Due to the damaging impact of UV exposure, a solar cell’s power output can degrade by 20 percent or more over its lifetime.
Researchers at MIT, investigating ways to prevent the power loss over time, are mimicking processes found in nature. In particular, the researchers are looking at the way plants address the problem.
To that point, plants have adopted an interesting strategy. They constantly break down their light-capturing molecules and reassemble them from scratch, so the basic structures that capture the sun’s energy are, for all practical reasons, always brand new.
Imitating that process, the researchers have created a set of self-assembling molecules that can turn sunlight into electricity. The molecules can be repeatedly broken down and then reassembled quickly, just by adding or removing a solution.
This work is being carried out by Michael Strano, the Charles and Hilda Roddey Associate Professor of Chemical Engineering at MIT, and his team of graduate students and other researchers.
To imitate that process, Strano and his team, supported by grants from the MIT Energy Initiative and the Eni Solar Frontiers Center at MIT, produced synthetic molecules called phospholipids that form disks. These disks provide structural support for other molecules that actually respond to light, in structures called reaction centers, which release electrons when struck by particles of light. The disks, carrying the reaction centers, are in a solution where they attach themselves spontaneously to carbon nanotubes, which are wire-like hollow tubes of carbon atoms that are a few billionths of a meter thick and capable of conducting electricity a thousand times better than copper. The nanotubes hold the phospholipid disks in a uniform alignment so that the reaction centers can all be exposed to sunlight at once, and they also act as wires to collect and channel the flow of electrons knocked loose by the reactive molecules.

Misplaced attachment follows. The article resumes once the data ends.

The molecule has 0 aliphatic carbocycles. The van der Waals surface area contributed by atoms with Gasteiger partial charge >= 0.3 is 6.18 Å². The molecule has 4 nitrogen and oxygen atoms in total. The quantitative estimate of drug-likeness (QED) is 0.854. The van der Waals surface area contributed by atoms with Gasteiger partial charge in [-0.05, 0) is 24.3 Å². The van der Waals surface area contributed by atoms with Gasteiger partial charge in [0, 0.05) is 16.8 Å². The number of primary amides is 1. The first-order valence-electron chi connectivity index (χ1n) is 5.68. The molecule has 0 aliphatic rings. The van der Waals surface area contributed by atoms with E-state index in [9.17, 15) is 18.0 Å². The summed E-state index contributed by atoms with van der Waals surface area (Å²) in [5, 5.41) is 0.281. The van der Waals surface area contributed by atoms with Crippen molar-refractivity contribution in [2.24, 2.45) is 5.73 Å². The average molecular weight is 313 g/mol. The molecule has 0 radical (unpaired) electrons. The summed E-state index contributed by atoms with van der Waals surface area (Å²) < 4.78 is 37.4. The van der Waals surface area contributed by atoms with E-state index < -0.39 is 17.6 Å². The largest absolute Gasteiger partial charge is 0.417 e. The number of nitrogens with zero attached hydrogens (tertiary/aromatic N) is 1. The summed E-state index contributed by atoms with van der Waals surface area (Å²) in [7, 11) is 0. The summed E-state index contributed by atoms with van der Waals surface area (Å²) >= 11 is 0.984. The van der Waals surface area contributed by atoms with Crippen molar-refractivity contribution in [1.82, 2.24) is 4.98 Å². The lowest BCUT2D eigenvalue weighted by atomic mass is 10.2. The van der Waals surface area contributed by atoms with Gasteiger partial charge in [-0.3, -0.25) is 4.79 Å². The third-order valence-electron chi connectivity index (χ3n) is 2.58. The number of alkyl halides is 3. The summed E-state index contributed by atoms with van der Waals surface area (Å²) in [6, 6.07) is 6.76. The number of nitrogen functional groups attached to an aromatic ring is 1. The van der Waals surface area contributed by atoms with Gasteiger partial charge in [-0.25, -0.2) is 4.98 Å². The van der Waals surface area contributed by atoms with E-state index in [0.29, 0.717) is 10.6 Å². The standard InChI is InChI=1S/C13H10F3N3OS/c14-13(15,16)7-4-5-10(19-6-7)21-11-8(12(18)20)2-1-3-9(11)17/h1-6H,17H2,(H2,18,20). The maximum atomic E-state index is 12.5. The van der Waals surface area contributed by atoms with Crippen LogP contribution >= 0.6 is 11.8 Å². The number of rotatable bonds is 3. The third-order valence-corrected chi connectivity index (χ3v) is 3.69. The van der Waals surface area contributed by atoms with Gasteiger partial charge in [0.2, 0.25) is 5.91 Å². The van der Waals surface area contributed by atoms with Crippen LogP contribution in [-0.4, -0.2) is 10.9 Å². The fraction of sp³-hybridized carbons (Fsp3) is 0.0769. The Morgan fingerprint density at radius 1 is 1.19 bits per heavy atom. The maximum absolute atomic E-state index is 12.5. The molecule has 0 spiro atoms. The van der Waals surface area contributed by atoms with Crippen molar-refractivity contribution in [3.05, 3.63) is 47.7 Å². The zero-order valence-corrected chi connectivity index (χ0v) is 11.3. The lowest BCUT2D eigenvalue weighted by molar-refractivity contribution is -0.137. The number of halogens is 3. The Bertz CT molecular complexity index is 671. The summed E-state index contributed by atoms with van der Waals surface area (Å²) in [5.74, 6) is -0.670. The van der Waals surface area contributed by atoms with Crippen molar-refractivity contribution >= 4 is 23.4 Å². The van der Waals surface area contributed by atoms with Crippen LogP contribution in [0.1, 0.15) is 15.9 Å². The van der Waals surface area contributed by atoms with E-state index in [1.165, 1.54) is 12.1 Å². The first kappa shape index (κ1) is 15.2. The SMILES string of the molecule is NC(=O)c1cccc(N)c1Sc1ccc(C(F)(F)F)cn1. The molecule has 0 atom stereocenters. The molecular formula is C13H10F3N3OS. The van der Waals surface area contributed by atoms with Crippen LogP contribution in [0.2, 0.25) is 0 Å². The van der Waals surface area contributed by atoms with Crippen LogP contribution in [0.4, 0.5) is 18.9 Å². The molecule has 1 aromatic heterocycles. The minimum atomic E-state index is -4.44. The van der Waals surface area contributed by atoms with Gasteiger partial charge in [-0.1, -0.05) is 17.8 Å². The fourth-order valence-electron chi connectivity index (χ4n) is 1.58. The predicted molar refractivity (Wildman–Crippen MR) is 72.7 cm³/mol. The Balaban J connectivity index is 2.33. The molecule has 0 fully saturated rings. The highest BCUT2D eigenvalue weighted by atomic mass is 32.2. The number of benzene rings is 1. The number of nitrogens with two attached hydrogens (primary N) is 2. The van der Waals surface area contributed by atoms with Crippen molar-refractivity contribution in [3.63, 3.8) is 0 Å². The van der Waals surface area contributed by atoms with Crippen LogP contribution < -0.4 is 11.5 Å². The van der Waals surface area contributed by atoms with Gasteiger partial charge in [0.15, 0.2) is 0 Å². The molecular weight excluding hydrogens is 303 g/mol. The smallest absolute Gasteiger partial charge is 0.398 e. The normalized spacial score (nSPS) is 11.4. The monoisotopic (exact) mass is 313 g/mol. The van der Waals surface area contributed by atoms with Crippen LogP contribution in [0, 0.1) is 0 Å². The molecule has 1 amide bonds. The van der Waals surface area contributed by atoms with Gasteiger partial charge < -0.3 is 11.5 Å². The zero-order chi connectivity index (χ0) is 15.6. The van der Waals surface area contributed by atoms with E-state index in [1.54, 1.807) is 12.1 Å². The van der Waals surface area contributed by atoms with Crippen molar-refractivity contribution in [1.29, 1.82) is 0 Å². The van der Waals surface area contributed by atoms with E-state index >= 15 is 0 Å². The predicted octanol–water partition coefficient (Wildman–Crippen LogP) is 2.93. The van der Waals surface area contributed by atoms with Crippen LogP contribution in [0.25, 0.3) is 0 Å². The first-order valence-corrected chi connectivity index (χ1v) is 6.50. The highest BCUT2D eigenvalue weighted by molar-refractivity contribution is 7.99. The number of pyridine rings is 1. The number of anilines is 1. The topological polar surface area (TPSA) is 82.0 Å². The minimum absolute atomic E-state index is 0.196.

The group published a paper on this work in Nature Chemistry last fall.
The bottom line is that the group has demonstrated a way to have certain molecules and other components spontaneously self-assemble into light-harnessing systems.
The challenge is how this dynamically assembled solar cell approach could be used to create a device capable of regenerating itself. To get some insight into the issues of bring this technology forward. The group developed a prototype system. As the solar cell molecules in the prototype became damage, the system’s performance would degrade. Once degradation hit the 25 percent level, a solution is introduced into the system to begin the regeneration process. The damaged molecules are removed, and the remaining components re-assemble into a photoactive material.
Certainly, this work is still in the very early basic research stage. But it demonstrates an approach that might be used in solar cell systems of the future to ensure power degradation over time is reduced. This could potentially change to the cost analysis of building a large-scale solar system. If solar cells could retain their full efficiency over the lifetime of an installation, that would boost the total output a system could deliver over time.